The exchange-traded funds business has come a long way since 1993, when the first SPYDER S&P 500 ETF was issued on the American Stock Exchange.
What was at first a curiosity has grown into a $1.8 trillion business, which represents 12% of the total net assets of the managed by long-term mutual funds, ETFs, closed-end funds, and unit investment trusts. There are scores of ETF providers, but the rankings are top-heavy. BlackRock iShares, the biggest player in the space, has more than 700 ETFs globally, covering more than $1 trillion in assets under management. State Street and Vanguard also have massive ETF businesses.
BlackRock has been in the ETF market since it started. “iShares helps clients around the world build the core of their portfolios, meet specific investment goals and implement market views,” the company says on its website. “iShares consistently delivers quality funds that clients globally rely on to invest for the future. iShares harnesses the insights and experience of Blackrock, trusted to manage more money for investors than any other firm in the world.”
iShares Core S&P 500 ETF has $69 billion in assets, which by itself would rank as the world’s 5th-biggest ETF provider behind Invesco PowerShares. The $24 billion iShares Aggregate Core U.S. Bond ETF is the company’s biggest bond ETF, while the $6.3 billion iShares Core MSCI Emerging Markets ETF is the largest international-stock ETF.
As one would expect from a company of Blackrock’s breadth, there is no shortage of choices for ETF investors. Among the more esoteric offerings are the iShares MSCI Europe Minimum Volatility ETF, the iShares Asia Developed Real Estate ETF, and the iShares International Preferred Stock ETF.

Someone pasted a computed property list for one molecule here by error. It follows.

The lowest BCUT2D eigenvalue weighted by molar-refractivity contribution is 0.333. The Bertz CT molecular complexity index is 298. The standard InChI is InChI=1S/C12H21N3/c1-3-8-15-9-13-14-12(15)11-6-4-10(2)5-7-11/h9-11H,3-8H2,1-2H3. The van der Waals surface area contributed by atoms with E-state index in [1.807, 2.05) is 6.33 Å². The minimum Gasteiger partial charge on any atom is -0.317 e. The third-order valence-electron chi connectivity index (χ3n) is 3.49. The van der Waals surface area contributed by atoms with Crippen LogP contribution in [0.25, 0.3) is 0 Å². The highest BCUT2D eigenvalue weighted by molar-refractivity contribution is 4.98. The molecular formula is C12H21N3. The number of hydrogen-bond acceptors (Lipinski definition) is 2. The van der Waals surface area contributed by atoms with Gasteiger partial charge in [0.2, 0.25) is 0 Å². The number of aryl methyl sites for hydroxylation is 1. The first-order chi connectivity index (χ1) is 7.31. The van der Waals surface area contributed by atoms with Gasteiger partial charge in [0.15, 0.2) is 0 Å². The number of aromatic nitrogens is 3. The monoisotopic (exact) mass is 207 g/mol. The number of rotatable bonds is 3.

iShares also provides thought leadership on a wide range of topics pertinent to ETF investors.
“Cash-rich, mature tech companies may take actions designed to help unlock shareholder value,” Global Investment Strategist Heidi Richardson wrote in a Jan. 16 piece, suggesting consideration of the iShares U.S. Technology ETF. “The sector seems to be poised to withstand rising rates and benefit from growing capital expenditures.”
In a Nov. 7, 2014 piece topical to the iShares MSCI Japan ETF and the iShares Currency Hedged MSCI Japan ETF, Richardson wrote “Japan is one of the few developed market countries with attractive valuations. Potential near-term catalysts could drive stock performance and flows.”
Last year was a strong year for ETFs broadly, as there was significant asset growth and an expanding base of users drawn to the sector’s transparency, increased liquidity, trading efficiency and access to markets.
In 2015, ETF expansion is expected to continue, though possibly at a slower rate than in recent years because the industry is moving toward maturity. More investors will use ETFs, and the sector will also be supported by wider adoption by financial advisors, the continued emergence of ‘smart’ beta, and more appetite for low-volatility products.
Geographically, Canada, Europe, and the Asia-Pacific region are considered fertile ground for ETF growth, as adoption rates lag behind the U.S